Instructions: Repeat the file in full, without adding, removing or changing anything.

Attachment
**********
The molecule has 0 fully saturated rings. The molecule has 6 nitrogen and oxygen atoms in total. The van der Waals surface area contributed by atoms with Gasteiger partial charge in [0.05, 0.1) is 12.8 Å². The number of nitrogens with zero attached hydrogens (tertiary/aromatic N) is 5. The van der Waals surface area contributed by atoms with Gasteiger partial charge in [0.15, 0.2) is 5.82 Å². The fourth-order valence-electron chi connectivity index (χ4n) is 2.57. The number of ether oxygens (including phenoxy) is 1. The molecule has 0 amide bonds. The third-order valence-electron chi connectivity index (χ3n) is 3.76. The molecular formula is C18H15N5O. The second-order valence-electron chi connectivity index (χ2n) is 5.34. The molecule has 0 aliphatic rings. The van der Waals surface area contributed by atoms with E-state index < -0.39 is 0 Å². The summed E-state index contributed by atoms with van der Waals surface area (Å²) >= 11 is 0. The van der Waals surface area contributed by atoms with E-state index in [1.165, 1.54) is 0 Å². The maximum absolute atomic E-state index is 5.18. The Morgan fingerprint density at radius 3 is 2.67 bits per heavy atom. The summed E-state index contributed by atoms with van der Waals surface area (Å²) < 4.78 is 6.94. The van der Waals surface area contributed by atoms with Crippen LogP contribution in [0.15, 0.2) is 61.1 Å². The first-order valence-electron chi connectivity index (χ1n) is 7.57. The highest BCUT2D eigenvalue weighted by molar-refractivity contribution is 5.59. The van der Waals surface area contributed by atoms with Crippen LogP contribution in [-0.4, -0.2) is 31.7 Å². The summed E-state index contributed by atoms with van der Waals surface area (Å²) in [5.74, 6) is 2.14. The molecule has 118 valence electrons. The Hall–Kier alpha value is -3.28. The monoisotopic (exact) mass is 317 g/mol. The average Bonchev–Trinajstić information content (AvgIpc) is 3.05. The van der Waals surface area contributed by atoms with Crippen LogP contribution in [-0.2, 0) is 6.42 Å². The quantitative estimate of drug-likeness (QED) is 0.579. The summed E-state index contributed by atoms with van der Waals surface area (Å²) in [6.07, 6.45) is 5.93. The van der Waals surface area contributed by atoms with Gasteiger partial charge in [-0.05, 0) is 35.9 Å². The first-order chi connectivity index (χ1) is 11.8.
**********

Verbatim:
The molecule has 0 fully saturated rings. The molecule has 6 nitrogen and oxygen atoms in total. The van der Waals surface area contributed by atoms with Gasteiger partial charge in [0.05, 0.1) is 12.8 Å². The number of nitrogens with zero attached hydrogens (tertiary/aromatic N) is 5. The van der Waals surface area contributed by atoms with Gasteiger partial charge in [0.15, 0.2) is 5.82 Å². The fourth-order valence-electron chi connectivity index (χ4n) is 2.57. The number of ether oxygens (including phenoxy) is 1. The molecule has 0 amide bonds. The third-order valence-electron chi connectivity index (χ3n) is 3.76. The molecular formula is C18H15N5O. The second-order valence-electron chi connectivity index (χ2n) is 5.34. The molecule has 0 aliphatic rings. The van der Waals surface area contributed by atoms with E-state index < -0.39 is 0 Å². The summed E-state index contributed by atoms with van der Waals surface area (Å²) >= 11 is 0. The van der Waals surface area contributed by atoms with E-state index in [1.165, 1.54) is 0 Å². The maximum absolute atomic E-state index is 5.18. The Morgan fingerprint density at radius 3 is 2.67 bits per heavy atom. The summed E-state index contributed by atoms with van der Waals surface area (Å²) < 4.78 is 6.94. The van der Waals surface area contributed by atoms with Crippen LogP contribution in [0.15, 0.2) is 61.1 Å². The first-order valence-electron chi connectivity index (χ1n) is 7.57. The highest BCUT2D eigenvalue weighted by molar-refractivity contribution is 5.59. The van der Waals surface area contributed by atoms with Crippen LogP contribution in [-0.4, -0.2) is 31.7 Å². The summed E-state index contributed by atoms with van der Waals surface area (Å²) in [5.74, 6) is 2.14. The molecule has 118 valence electrons. The Hall–Kier alpha value is -3.28. The monoisotopic (exact) mass is 317 g/mol. The average Bonchev–Trinajstić information content (AvgIpc) is 3.05. The van der Waals surface area contributed by atoms with Crippen LogP contribution in [-0.2, 0) is 6.42 Å². The quantitative estimate of drug-likeness (QED) is 0.579. The summed E-state index contributed by atoms with van der Waals surface area (Å²) in [6.07, 6.45) is 5.93. The van der Waals surface area contributed by atoms with Gasteiger partial charge in [-0.05, 0) is 35.9 Å². The first-order chi connectivity index (χ1) is 11.8.